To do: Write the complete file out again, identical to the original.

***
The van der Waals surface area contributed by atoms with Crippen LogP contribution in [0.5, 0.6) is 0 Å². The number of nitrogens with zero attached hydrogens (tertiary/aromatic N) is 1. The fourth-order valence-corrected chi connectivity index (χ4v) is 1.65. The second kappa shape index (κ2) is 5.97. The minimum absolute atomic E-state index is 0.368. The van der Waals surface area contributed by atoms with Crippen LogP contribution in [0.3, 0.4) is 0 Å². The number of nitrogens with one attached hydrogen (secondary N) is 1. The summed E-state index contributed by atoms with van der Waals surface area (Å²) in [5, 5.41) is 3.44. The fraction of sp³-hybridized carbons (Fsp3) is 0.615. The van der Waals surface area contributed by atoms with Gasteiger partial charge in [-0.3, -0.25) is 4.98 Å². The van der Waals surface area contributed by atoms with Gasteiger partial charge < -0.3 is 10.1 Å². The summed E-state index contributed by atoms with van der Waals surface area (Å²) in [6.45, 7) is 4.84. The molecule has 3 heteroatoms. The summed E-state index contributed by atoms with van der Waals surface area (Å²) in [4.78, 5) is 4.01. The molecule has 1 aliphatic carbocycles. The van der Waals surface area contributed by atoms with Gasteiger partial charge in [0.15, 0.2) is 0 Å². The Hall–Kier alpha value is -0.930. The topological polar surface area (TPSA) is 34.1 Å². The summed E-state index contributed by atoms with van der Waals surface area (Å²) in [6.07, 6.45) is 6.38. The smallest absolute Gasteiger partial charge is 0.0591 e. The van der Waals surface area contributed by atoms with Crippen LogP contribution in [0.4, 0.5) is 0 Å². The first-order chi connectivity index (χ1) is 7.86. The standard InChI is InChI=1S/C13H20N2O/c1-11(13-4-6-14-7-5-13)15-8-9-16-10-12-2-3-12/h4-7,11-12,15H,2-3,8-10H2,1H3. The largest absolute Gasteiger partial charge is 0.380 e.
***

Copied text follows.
The van der Waals surface area contributed by atoms with Crippen LogP contribution in [0.5, 0.6) is 0 Å². The number of nitrogens with zero attached hydrogens (tertiary/aromatic N) is 1. The fourth-order valence-corrected chi connectivity index (χ4v) is 1.65. The second kappa shape index (κ2) is 5.97. The minimum absolute atomic E-state index is 0.368. The van der Waals surface area contributed by atoms with Crippen LogP contribution in [0.3, 0.4) is 0 Å². The number of nitrogens with one attached hydrogen (secondary N) is 1. The summed E-state index contributed by atoms with van der Waals surface area (Å²) in [5, 5.41) is 3.44. The fraction of sp³-hybridized carbons (Fsp3) is 0.615. The van der Waals surface area contributed by atoms with Gasteiger partial charge in [-0.3, -0.25) is 4.98 Å². The van der Waals surface area contributed by atoms with Gasteiger partial charge < -0.3 is 10.1 Å². The summed E-state index contributed by atoms with van der Waals surface area (Å²) in [6.45, 7) is 4.84. The molecule has 3 heteroatoms. The summed E-state index contributed by atoms with van der Waals surface area (Å²) in [4.78, 5) is 4.01. The molecule has 1 aliphatic carbocycles. The van der Waals surface area contributed by atoms with Gasteiger partial charge in [0.15, 0.2) is 0 Å². The Hall–Kier alpha value is -0.930. The topological polar surface area (TPSA) is 34.1 Å². The summed E-state index contributed by atoms with van der Waals surface area (Å²) in [6.07, 6.45) is 6.38. The smallest absolute Gasteiger partial charge is 0.0591 e. The van der Waals surface area contributed by atoms with Crippen LogP contribution in [0.4, 0.5) is 0 Å². The first-order chi connectivity index (χ1) is 7.86. The standard InChI is InChI=1S/C13H20N2O/c1-11(13-4-6-14-7-5-13)15-8-9-16-10-12-2-3-12/h4-7,11-12,15H,2-3,8-10H2,1H3. The largest absolute Gasteiger partial charge is 0.380 e.